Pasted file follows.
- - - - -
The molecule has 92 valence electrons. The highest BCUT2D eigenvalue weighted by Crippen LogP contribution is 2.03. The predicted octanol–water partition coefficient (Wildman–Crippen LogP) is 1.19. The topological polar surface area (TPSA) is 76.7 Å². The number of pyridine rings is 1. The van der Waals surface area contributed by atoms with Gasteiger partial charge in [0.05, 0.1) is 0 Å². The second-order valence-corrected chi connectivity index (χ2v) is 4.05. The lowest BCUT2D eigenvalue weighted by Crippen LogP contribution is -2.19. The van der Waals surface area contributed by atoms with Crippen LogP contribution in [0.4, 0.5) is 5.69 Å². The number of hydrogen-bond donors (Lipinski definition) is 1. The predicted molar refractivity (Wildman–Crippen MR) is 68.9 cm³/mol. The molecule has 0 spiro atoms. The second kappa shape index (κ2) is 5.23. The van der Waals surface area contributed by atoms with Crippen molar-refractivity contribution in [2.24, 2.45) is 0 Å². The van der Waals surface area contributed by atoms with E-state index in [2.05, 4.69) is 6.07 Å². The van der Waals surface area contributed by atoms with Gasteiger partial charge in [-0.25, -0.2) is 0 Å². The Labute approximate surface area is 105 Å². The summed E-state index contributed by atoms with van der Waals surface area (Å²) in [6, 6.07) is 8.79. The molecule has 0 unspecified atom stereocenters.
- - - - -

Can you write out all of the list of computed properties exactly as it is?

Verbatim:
The molecule has 92 valence electrons. The highest BCUT2D eigenvalue weighted by Crippen LogP contribution is 2.03. The predicted octanol–water partition coefficient (Wildman–Crippen LogP) is 1.19. The topological polar surface area (TPSA) is 76.7 Å². The number of pyridine rings is 1. The van der Waals surface area contributed by atoms with Gasteiger partial charge in [0.05, 0.1) is 0 Å². The second-order valence-corrected chi connectivity index (χ2v) is 4.05. The lowest BCUT2D eigenvalue weighted by Crippen LogP contribution is -2.19. The van der Waals surface area contributed by atoms with Crippen LogP contribution in [0.4, 0.5) is 5.69 Å². The number of hydrogen-bond donors (Lipinski definition) is 1. The predicted molar refractivity (Wildman–Crippen MR) is 68.9 cm³/mol. The molecule has 0 spiro atoms. The second kappa shape index (κ2) is 5.23. The van der Waals surface area contributed by atoms with Crippen molar-refractivity contribution in [2.24, 2.45) is 0 Å². The van der Waals surface area contributed by atoms with E-state index in [2.05, 4.69) is 6.07 Å². The van der Waals surface area contributed by atoms with Gasteiger partial charge in [-0.25, -0.2) is 0 Å². The Labute approximate surface area is 105 Å². The summed E-state index contributed by atoms with van der Waals surface area (Å²) in [6, 6.07) is 8.79. The molecule has 0 unspecified atom stereocenters.